Alternatives to cost-benefit analysis for economic evaluation

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Cost-Benefit Analysis of Environmental Health Interventions, 2020, pp. 165-184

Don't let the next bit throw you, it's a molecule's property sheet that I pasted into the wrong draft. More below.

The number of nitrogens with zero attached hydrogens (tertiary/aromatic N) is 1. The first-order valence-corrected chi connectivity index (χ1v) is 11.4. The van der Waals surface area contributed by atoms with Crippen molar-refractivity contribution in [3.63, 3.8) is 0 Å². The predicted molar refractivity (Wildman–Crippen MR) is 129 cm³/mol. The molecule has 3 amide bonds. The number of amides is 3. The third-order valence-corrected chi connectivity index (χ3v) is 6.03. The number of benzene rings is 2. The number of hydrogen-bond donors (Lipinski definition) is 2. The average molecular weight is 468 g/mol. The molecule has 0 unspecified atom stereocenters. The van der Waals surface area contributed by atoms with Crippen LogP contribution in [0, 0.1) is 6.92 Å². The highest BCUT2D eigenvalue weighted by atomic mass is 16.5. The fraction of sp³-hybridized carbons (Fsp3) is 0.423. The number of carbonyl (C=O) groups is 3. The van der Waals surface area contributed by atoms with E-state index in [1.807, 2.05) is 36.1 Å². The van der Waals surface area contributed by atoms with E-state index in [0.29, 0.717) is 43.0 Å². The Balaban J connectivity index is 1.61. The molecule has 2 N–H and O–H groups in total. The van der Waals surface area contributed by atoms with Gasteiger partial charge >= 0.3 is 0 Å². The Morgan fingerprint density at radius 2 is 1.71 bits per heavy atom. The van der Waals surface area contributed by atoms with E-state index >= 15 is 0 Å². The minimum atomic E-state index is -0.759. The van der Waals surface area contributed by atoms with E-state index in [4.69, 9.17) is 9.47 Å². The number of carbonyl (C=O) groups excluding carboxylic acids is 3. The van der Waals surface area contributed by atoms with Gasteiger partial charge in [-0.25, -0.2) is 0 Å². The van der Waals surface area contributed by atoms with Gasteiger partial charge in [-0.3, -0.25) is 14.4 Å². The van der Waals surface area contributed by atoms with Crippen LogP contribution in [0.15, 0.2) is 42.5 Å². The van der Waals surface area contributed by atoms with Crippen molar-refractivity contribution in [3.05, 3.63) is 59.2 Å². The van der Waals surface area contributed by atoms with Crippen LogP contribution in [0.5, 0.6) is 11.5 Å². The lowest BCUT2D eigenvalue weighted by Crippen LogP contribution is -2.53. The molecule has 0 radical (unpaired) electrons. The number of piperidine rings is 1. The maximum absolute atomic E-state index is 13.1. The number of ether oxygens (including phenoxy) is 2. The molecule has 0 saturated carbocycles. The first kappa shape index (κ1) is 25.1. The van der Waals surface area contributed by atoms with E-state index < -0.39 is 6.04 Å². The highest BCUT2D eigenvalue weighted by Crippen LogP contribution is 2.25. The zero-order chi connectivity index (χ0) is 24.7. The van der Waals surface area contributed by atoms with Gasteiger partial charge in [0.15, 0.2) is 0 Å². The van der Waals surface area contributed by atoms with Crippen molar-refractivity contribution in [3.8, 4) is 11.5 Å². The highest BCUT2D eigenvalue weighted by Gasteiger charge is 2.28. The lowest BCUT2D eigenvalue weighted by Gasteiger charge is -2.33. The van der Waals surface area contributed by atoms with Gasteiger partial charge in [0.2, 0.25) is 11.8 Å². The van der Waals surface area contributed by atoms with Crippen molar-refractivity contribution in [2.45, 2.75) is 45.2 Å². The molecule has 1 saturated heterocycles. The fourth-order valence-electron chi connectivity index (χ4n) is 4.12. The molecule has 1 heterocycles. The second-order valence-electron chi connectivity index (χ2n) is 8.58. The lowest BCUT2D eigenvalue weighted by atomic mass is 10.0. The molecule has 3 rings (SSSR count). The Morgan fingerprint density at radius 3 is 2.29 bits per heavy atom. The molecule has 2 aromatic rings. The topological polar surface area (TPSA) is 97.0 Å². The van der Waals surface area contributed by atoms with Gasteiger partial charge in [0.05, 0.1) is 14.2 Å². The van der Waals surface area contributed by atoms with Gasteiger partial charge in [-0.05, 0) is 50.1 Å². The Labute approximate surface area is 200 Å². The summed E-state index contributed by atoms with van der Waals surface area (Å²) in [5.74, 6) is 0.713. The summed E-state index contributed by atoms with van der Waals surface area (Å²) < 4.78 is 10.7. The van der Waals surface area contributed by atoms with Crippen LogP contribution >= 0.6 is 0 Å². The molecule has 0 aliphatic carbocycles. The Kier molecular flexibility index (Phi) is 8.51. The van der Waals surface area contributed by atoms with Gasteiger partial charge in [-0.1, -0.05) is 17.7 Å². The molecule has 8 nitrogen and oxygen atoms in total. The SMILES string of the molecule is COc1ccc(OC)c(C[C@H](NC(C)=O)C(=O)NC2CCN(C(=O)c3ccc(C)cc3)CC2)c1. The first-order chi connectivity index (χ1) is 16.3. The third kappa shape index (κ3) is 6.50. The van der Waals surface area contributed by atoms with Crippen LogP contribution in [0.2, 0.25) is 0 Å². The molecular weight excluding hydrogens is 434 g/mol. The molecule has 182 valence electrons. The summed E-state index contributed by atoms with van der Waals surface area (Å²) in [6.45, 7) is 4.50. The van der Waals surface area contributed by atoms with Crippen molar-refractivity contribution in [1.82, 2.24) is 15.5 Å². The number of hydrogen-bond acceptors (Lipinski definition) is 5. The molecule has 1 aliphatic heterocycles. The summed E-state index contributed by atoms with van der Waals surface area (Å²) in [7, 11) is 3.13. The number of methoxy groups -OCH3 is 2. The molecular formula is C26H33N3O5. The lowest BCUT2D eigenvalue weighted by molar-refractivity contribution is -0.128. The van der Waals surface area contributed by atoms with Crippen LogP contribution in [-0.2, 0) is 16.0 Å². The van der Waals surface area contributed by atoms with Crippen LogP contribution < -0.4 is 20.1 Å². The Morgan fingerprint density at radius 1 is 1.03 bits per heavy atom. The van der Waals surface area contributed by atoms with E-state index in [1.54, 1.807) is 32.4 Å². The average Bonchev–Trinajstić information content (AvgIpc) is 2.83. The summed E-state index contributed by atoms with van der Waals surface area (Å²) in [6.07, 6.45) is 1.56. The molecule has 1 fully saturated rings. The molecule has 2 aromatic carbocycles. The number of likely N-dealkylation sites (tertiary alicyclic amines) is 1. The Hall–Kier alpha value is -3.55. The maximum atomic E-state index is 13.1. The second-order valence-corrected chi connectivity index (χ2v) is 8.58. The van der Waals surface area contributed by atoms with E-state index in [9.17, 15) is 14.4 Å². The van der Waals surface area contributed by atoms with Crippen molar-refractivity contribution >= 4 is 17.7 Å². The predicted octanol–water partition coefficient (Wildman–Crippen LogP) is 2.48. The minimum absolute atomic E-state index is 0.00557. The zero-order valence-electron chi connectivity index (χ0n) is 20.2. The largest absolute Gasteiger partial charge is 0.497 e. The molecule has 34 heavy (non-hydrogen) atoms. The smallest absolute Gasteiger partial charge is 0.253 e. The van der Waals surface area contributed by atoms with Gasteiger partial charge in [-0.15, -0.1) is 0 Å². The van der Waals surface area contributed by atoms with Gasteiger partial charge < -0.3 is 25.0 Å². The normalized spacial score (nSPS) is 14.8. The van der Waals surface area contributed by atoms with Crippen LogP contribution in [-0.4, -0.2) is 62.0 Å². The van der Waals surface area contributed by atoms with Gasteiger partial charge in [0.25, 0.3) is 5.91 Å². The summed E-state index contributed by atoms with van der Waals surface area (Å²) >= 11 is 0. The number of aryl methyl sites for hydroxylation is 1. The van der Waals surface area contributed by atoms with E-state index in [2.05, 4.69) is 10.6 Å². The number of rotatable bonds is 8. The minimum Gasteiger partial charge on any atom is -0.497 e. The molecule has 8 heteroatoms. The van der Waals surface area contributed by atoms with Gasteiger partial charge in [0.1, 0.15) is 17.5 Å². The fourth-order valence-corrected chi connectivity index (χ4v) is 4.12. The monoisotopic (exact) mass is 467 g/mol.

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Science and scientific devices, such as cost-benefit analysis (CBA), involve an implicit effort to rationalize policy-making. In political science, these efforts are not new. Social scientists cannot assume that the notion of policymakers improving their decision-making via means of scientific knowledge necessarily speaks for itself. Beyond the outputs that devices such as CBA offer, health economists and policy makers need to build their relationship by additional means. As environmental policy interventions make their way through policy processes-stages such as agenda setting, policy formulation, adoption, implementation, and evaluation-environmental health economists need to engage and participate in nuanced and entrepreneurial ways, demonstrating an ability to work with both CBA and the many alternatives to it.
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